Britain's BG makes $12bn bid on Australia's Origin - Emirates24|7

Britain's BG makes $12bn bid on Australia's Origin

 

British gas producer BG Group has made a $12 billion (Dh44bn) bid approach to Origin Energy, seeking to bolster its position in the fast-growing Asia-Pacific gas market by securing the Australian utility's gas reserves.

The companies said BG, valued at around $85bn, had approached Origin with a proposal of A$14.70 ($13.7) per share in cash – a 40 per cent premium to Origin's close of A$10.47 on Tuesday.

Analysts said the purchase of Australia's second-largest power retailer would help fill a hole in BG's liquefied natural gas (LNG) business.

"Strategically such a purchase looks sound, based on BG's aspirations to have regional supply of LNG to Asia-Pacific markets," David Thomas, oil analyst, at Citigroup said.

BG reported a forecast-beating 78 per cent rise in first-quarter profits to £767 million ($1.52bn), yesterday, helped by a tripling in profits trading LNG in Asia. However, the company's shares traded down 3.75 percent at £12.59 at 1125GMT, on fears it was offering too much.

"Its a pretty high price and premium," said Sydney-based Jason Mabee, a utilities analyst at ABN AMRO.

But analysts at Merrill Lynch said in a research note that based on Origin's price earnings ratio, the proposed price would be cashflow neutral, while Citigroup estimated minimal earnings dilution in the near-term.

Colin Smith, analyst at Dresdner Kleinwort, said the market would also need to be convinced about the logic of BG, Europe's fourth-largest non-government controlled oil and gas company by market value, buying Origin's electricity assets. A spokeswoman said BG had experience in the power retail business, operating a profitable operation in India.

Shares in Origin traded 33 per cent higher at A$13.95, after earlier hitting an all-time high of A$14.60, indicating that investors were not expecting a better offer to emerge.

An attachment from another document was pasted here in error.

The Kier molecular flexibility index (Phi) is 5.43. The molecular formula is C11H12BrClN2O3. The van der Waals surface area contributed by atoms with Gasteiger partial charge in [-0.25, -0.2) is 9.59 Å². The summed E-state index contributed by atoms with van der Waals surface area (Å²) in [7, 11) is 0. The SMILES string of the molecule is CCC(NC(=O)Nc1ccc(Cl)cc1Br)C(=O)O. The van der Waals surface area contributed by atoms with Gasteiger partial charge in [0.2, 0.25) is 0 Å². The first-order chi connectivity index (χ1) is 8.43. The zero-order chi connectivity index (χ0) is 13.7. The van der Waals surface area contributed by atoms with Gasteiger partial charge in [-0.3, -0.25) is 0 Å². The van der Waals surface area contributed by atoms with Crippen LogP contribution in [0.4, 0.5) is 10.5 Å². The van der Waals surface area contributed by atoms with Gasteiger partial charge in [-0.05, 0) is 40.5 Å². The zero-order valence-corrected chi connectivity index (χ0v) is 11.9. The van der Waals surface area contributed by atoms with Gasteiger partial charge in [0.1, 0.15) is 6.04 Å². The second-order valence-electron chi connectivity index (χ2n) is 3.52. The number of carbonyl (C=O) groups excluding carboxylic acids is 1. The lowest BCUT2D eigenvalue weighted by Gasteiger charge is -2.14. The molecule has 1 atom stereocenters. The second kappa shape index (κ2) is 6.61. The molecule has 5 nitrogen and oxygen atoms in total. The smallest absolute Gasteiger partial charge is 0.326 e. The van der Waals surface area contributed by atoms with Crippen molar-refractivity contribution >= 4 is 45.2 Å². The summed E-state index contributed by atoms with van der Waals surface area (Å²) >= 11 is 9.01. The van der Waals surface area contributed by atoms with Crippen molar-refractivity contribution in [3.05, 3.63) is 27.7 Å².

BG is one of the largest LNG shippers in the world and was the biggest importer of LNG into the United States last year, a spokeswoman said.

But Australia, a growing natural gas exporter, was seen as a weak spot.

In February, BG said it would pay A$664m for a 10 per cent stake in coal seam gas producer Queensland Gas Co (QGC) and direct interests in QGC's assets.

BG and QGC plan to build an A$8bn plant near the Queensland port of Gladstone that will freeze the coal bed methane, which is identical to traditional natural gas, to LNG for export.

Origin is the largest holder of coal seam gas resources in Queensland and analysts said these could feed a second plant.

Some analysts said Origin may use its proximity to other proposed LNG projects in Gladstone to fight for a higher price.

Local rival Santos Ltd, which also plans an LNG plant at Gladstone, could be interested in bidding, but with a market capitalisation of just $9bn, analysts said it was unlikely to try and battle BG. "I would have thought it'd be hard to get competing interest. It's not as if it's a low offer putting it in play. This seems like a fairly full offer on face value," said Rohan Walsh, an investment manager at Karara Capital.

Last February, Origin rejected a merger proposal from rival AGL Energy Ltd. Origin has a 23 per cent market share in the gas and electricity business in eastern Australia, closely trailing AGL's 26 per cent.

Peter Chilton, an analyst with Constellation Capital Management, said BG could sell off Origin's power and retail business to help fund the deal. Origin also owns 51 per cent of Contact Energy Ltd, New Zealand's largest energy company. (Reuters)

 

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